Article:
Sexual Health

To help you make the right decisions for your own sexual health, OOHC has created this information page. Enjoy Sex but Play Well and Stay Well.

Right now, Winnipeg and Manitoba is seeing important and worrisome changes in the pattern of Sexually Transmitted and Blood Borne Infections (STBBIs)

  • There is an outbreak of syphilis in Men who have Sex with Men (MSM)
  • MSM have the highest rate of HIV infection, particularly in the  40 – 64 year age group
  • Winnipeg has a large number of MSM who are partnered with women
  • Local data show that condoms are used during anal sex only 31% of the time
  • Amongst Winnipeg MSM, STBBI testing and knowledge about important methods of protection are under 50%
  • Many Winnipeg MSM have little contact with gay or bisexual friends and this could limit their access to safer-sex education
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We have partnered with CATIE, a respected Canadian information source, to help you to keep yourself, your family, and community safe.

Sexually Transmitted Infections Reportable to Public Health

People who test positive for Chlamydia, Gonorrhea, and Syphilis are automatically reported to Public Health by the laboratory. OOHC or Public Health nurses will then help people get treatment and assist with contact-tracing to limit these infections in the community.


Chlamydia is an infection that may show no signs but also can cause deeper infections in the body. It can be caught through oral, vaginal, and anal sex. It can be detected with a urine test and swabs. Chlamydia is treated first with medication taken by mouth.


Gonnorrhea is an infection that usually causes pain and discharge from the genitals. It also can affect different parts of the body. Gonorrhea can be caught through oral, vaginal, and anal sex. It can be detected with a urine test and swabs. Gonorrhea is treated with medication taken by mouth or by injection.


Syphilis is an infection that can be found on the genitals, in the rectum or vagina, in the mouth, and on the skin. It is caught by skin contact with an infected body part. Syphilis can have few symptoms, but also can be harmful to the body if not treated. It is detected by blood tests. Syphilis can be treated with a single dose of injected antibiotic, or a course of pills.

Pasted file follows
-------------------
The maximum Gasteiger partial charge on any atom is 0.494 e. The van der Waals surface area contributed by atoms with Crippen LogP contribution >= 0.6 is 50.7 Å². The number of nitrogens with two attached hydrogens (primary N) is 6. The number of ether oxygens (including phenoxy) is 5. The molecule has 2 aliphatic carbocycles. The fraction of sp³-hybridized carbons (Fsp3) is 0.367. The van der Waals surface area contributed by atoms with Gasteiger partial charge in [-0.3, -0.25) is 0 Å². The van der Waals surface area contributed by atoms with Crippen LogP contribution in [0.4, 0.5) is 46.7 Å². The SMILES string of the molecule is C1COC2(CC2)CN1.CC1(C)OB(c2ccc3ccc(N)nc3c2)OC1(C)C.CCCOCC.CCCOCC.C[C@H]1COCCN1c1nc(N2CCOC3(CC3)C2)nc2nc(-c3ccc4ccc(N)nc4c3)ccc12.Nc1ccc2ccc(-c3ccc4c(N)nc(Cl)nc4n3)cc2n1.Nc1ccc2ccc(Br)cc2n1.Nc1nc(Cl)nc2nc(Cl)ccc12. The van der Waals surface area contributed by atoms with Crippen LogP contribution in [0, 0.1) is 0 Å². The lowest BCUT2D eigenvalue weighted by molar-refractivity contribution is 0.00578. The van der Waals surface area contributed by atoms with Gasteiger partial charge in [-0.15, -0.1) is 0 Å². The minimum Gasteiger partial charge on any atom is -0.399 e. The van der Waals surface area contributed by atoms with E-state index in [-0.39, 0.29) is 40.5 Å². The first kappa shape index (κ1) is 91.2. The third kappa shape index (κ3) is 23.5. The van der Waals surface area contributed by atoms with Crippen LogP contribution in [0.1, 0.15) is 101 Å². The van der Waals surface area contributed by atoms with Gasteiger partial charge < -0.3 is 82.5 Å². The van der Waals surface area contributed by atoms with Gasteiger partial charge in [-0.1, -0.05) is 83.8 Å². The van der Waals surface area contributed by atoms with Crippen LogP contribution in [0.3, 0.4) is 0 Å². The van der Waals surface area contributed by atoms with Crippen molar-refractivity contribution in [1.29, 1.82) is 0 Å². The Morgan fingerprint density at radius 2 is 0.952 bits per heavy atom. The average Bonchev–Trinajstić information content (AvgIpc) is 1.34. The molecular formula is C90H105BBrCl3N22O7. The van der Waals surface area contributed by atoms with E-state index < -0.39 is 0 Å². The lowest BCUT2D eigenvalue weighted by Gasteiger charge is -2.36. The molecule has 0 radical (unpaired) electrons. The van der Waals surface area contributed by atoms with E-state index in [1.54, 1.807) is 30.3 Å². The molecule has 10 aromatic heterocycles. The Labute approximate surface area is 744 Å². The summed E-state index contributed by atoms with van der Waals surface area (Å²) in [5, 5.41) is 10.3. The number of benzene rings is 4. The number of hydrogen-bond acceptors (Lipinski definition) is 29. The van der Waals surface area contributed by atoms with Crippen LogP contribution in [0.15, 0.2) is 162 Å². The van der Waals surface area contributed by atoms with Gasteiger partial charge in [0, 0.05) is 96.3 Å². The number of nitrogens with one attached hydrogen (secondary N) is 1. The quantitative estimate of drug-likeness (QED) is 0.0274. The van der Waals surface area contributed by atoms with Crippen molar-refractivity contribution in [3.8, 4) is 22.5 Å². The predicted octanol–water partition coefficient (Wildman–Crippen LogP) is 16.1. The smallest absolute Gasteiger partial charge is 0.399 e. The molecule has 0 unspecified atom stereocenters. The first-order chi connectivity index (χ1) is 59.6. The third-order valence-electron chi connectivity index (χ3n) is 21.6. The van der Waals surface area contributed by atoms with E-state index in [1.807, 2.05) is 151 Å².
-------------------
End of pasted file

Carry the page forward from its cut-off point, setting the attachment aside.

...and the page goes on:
Herpes is a virus that can be spread from skin-to-skin contact and can affect the genitals, rectum, mouth, and skin. While herpes can be treated, it cannot be cured and people with the virus can have unpredictable and painful outbreaks.

HIV & Hepatitis C

HIV and Hepatitis C are ``blood-borne” infections, which means that they are carried in the blood, and detected by blood tests. They can be passed on by exposure to blood and other body-fluids such as semen and vaginal or anal secretions. While Hepatitis C can be cured, HIV cannot. Daily medication for life can drop HIV levels so low that the infection cannot be passed on to others.

HIV Statuses

Negative:  A person who is not infected with HIV. However, as soon as a “negative”                 person has sex that might infect them with the virus, he or she cannot truly know if they are still “negative” until their next HIV test.

Positive:  A person who has been infected with HIV. Up to 20% of people who are “HIV positive” do not yet know that they have the virus, and can pass it on to others.

Undetectable:  An HIV positive person who is treated so that the level of HIV in their blood is so low that they cannot pass the virus on to others.

On PrEP:  An HIV negative person who is taking Pre-Exposure Prophylaxis (PrEP)                     medication. This makes it very unlikely to catch HIV if they are exposed to the virus. To be most effective, PrEP must be taken every day. More information can be found below. 

Post-Exposure Prophylaxis (PEP) 

PEP is a one month drug treatment to stop HIV infection in people who might have been exposed to the virus. To be effective, PEP must be started within a few days of the exposure, otherwise infection with HIV is possible.

Pre-Exposure Prophylaxis (PrEP)

PrEP is a medication that can prevent HIV infection, but to be effective, it must be taken every day. PrEP is most useful for people who often could get exposed to HIV such as those with multiple sex partners, people with HIV positive sex partners, sex workers, and those who routinely do not use condoms during sex. The medication also can have side-effects and people on the drug must be monitored every few months. PrEP is expensive and not covered by most Provincial or private drug plans. However, Our Own Health Centre can direct people to alternate legal ways to obtain this medication.

Safer Sex

Safer Sex is sex that might reduce the spread of STBBIs. Usually, it means the use of a condom. To possibly reduce HIV infection, some people also use serosorting (having sex with people of the same HIV status) even though this is far less reliable.


Condoms are the primary barrier method to prevent the passage of STBBIs and are very effective when used properly. However, condom use is decreasing because many people believe that STBBIs (including HIV) now are easily treated, sex without a barrier feels better, and pornography rarely shows condoms being used. The fact remains that condoms are the only way to protect people from a variety of STBBIs at the same time.